We were meeting somewhere near the SEMA Show. Randall Robertson, RTech Fabrications owner and design mastermind, was pulling up to me waiting at the curb in one of his latest builds, a 1972 K50 “Blazer” dubbed “The Bulldog.” And while I’d seen a number of RTech Fabrications’ builds in person before, I knew nothing could prepare me for the reality of just how big these vehicles are.
The Bulldog was no exception. Its monstrous size measures in at eight-and-a-half feet from tires to roof rack—heck, it’s about six feet just to the hood. However, what made the biggest impression on me was The Bulldog’s contagious, put-a-smile-on-your-face demeanor. And while I’m aware that gearheads like me get a lot more goofy about vehicles than everyone else, I don’t think I’m overestimating this truck’s personality. Upon seeing The Bulldog in person, if you’re not appreciating the vehicle for all the design, engineering and craftsmanship that went into it, then you’ll likely be imagining yourself behind the wheel, swimsuit and sunglasses on, driving to your favorite lakeside beach to enjoy on a warm summer day.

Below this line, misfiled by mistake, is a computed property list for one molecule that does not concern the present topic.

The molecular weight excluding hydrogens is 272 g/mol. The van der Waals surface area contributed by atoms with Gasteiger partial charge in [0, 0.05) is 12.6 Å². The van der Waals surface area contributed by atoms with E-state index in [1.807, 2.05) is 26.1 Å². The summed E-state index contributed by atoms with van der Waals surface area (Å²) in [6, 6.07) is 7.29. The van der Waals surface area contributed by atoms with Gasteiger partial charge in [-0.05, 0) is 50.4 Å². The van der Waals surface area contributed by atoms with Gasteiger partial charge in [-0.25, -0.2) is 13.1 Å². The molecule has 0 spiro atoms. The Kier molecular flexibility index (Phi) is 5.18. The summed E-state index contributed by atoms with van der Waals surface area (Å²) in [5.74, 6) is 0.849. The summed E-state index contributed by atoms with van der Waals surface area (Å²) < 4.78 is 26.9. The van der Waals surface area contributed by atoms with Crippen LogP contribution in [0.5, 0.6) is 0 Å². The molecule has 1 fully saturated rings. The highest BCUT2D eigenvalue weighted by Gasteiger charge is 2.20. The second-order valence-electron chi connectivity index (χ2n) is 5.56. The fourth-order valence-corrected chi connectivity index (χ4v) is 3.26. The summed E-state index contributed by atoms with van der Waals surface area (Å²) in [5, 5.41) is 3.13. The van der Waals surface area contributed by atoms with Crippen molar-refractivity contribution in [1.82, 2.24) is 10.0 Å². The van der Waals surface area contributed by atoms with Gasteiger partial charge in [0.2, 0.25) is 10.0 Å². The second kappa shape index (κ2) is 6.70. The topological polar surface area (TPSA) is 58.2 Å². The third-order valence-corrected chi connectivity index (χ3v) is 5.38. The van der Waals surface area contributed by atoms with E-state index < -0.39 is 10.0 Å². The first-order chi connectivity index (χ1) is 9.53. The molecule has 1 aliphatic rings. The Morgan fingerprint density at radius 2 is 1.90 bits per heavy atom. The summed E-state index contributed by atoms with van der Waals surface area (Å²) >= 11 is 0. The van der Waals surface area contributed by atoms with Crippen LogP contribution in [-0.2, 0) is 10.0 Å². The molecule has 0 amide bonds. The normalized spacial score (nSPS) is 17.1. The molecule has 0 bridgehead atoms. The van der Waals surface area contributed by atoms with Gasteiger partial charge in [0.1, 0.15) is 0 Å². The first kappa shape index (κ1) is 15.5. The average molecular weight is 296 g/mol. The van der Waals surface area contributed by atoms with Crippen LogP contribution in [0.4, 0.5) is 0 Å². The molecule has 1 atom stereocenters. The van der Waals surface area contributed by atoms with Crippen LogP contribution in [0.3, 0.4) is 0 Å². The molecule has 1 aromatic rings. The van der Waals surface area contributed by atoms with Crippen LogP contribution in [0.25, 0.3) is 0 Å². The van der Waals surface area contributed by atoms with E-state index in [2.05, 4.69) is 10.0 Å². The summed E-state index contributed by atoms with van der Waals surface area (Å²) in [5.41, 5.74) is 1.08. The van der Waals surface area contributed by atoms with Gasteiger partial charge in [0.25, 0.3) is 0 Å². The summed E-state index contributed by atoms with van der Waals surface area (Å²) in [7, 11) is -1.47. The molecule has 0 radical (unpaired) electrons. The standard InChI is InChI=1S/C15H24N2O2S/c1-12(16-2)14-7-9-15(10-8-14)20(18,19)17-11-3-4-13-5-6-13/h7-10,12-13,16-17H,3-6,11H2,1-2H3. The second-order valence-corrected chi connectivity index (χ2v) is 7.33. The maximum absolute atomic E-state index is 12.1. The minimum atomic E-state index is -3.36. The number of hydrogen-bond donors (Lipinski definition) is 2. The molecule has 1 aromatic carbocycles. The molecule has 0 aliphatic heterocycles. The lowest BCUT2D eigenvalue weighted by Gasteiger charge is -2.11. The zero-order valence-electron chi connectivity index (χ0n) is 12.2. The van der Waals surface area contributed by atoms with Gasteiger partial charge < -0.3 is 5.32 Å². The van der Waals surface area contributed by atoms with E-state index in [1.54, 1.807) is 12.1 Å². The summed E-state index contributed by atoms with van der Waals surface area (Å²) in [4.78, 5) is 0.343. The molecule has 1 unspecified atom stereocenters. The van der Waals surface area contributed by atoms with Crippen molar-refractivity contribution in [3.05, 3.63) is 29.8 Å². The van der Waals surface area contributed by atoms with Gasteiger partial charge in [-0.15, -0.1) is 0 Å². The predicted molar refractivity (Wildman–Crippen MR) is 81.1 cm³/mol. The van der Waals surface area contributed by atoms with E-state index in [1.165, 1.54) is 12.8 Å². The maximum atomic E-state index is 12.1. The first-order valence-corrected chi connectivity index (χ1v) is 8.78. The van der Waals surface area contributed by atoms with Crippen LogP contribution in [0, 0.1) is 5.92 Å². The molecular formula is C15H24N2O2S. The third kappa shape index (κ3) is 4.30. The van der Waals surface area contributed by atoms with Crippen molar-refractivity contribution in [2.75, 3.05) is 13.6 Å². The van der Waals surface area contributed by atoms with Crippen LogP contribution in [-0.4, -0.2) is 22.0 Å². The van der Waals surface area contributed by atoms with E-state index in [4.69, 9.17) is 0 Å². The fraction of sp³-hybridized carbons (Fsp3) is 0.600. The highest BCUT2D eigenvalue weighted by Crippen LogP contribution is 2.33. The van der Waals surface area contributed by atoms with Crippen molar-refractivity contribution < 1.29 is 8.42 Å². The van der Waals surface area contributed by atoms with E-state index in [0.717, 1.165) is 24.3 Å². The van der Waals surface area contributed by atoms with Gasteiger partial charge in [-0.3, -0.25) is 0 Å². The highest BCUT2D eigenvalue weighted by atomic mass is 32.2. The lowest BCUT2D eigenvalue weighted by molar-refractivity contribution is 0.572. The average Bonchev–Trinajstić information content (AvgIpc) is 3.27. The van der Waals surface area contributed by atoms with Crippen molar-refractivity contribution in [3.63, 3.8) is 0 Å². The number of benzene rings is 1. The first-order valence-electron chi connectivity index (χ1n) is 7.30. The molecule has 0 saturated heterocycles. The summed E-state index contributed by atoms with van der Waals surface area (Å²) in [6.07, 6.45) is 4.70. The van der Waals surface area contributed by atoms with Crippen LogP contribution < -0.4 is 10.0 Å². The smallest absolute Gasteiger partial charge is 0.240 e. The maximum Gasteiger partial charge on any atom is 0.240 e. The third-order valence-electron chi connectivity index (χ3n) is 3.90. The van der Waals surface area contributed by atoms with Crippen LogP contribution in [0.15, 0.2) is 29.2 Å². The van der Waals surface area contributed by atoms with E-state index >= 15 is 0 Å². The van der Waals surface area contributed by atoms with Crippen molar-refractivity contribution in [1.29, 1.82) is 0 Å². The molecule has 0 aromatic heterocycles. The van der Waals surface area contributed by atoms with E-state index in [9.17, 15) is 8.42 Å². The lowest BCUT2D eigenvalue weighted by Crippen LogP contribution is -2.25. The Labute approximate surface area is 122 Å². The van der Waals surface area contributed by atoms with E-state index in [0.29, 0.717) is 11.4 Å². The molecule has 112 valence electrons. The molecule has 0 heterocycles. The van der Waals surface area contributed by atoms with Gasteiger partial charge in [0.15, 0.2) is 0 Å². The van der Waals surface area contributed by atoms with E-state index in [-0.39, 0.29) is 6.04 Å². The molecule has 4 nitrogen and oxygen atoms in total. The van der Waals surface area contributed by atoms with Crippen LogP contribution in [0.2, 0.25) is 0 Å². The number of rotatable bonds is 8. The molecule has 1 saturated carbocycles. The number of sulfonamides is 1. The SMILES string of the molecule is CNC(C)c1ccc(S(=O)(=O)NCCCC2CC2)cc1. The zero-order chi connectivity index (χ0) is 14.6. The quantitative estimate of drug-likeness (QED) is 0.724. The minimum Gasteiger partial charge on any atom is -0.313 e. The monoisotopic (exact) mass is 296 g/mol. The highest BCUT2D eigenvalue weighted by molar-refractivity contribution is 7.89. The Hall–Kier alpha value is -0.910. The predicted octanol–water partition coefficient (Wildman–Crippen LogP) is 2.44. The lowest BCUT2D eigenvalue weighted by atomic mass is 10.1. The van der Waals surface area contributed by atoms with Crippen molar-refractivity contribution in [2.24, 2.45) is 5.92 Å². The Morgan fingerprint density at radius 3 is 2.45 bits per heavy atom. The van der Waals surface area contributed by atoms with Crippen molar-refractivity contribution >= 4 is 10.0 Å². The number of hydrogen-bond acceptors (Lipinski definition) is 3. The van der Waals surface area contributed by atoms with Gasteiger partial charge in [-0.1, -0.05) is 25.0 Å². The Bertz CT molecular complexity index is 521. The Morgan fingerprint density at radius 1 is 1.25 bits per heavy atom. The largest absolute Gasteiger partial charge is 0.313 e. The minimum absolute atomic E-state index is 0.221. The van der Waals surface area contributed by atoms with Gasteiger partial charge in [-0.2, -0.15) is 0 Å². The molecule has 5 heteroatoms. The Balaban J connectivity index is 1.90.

Yep, it’s this truck’s personality that beckons to enthusiasts and non-enthusiasts alike. “When people see an RTech build for the first time, they’re just blown away,” explains Randall. “They beeline over to it with an approving grin on their face.” He also notes a common sentiment from women that, “I don’t normally get into this stuff, but I love THIS.” So, I don’t think my impressions on this warm November evening outside The Westgate Hotel in Las Vegas are too far different than those of everyone else.
“Hop in, let’s take a drive around Vegas,” said Randall. I’ve been looking at parked cars all week during the annual SEMA Show, getting funneled through crowds and was beginning to glaze over at even the most spectacular builds. I could think of nothing more perfect than getting an impression of this car driving and being out in the world, “Goshdarnnit, you don’t have to ask me twice,” I said.